But, construction companies don’t have to wait for industry initiatives to catch up with their needs. Companies can take steps themselves to improve the agility of their technology investments. Strategies like carefully limiting investment in single purpose solutions, buying software that has paths to integration, and selecting solutions that operate on cloud platforms top the list.
You need agile technology because construction is an agile endeavor. How many times in any given day do you need to find critical information quickly that is also changing in real time, while also knowing it is accurate and up-to-date? There are few places where this is more important than with documents and drawings.
It used to be that you could manage all of your documents and drawings just as quickly and efficiently as your competition. After all, everyone was using filing cabinets and paper. But with software, that all changed. You, and all of those you work with, could suddenly create documents at rapid speed while also duplicating them instantly, and in large numbers. People had to learn new ways of handling and tracking documents and drawings. And they faced the never-ending challenge of making sure everyone was using the right document version. In the early days, there really was little about digital documents and drawings that made them any more agile than paper.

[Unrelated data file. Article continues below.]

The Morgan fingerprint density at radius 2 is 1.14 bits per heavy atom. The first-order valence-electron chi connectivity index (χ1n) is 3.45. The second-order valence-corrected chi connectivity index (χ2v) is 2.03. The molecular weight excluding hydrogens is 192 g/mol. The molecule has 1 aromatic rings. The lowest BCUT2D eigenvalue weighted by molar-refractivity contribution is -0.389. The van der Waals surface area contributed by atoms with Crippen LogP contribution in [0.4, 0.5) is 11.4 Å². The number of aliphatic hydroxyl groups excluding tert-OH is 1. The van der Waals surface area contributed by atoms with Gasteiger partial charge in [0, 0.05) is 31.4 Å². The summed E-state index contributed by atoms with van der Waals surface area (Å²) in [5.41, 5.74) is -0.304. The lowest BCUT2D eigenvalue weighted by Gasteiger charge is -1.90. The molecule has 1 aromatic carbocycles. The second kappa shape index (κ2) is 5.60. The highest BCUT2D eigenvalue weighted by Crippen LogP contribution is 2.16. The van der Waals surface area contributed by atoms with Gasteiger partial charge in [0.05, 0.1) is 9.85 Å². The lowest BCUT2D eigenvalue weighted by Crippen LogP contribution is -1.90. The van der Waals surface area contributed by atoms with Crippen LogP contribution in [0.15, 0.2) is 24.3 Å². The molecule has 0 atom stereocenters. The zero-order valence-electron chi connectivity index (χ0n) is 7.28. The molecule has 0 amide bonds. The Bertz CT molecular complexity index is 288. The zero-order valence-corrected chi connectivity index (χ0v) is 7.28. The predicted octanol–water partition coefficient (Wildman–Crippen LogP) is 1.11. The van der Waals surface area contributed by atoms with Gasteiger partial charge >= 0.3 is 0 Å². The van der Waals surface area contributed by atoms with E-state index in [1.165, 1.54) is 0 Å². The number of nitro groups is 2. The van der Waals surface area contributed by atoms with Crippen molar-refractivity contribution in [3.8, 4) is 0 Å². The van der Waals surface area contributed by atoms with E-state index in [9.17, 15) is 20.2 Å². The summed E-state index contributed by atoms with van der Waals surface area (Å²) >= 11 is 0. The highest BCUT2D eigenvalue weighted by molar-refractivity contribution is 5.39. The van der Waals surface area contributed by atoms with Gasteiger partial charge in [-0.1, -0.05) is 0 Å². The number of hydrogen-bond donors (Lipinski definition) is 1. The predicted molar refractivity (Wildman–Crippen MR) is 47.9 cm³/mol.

Today however, much of that has changed. Digital document and drawing management have matured to the point where those who use it have very a great competitive advantage. Having the right document or drawing at the right time happens with great consistency across many construction jobsites thanks to the agile tech of SaaS and mobile devices. For many construction companies, the future is already here as they harness the efficiency and accuracy offered by agile technology. But for others, legacy software is still costing a lot.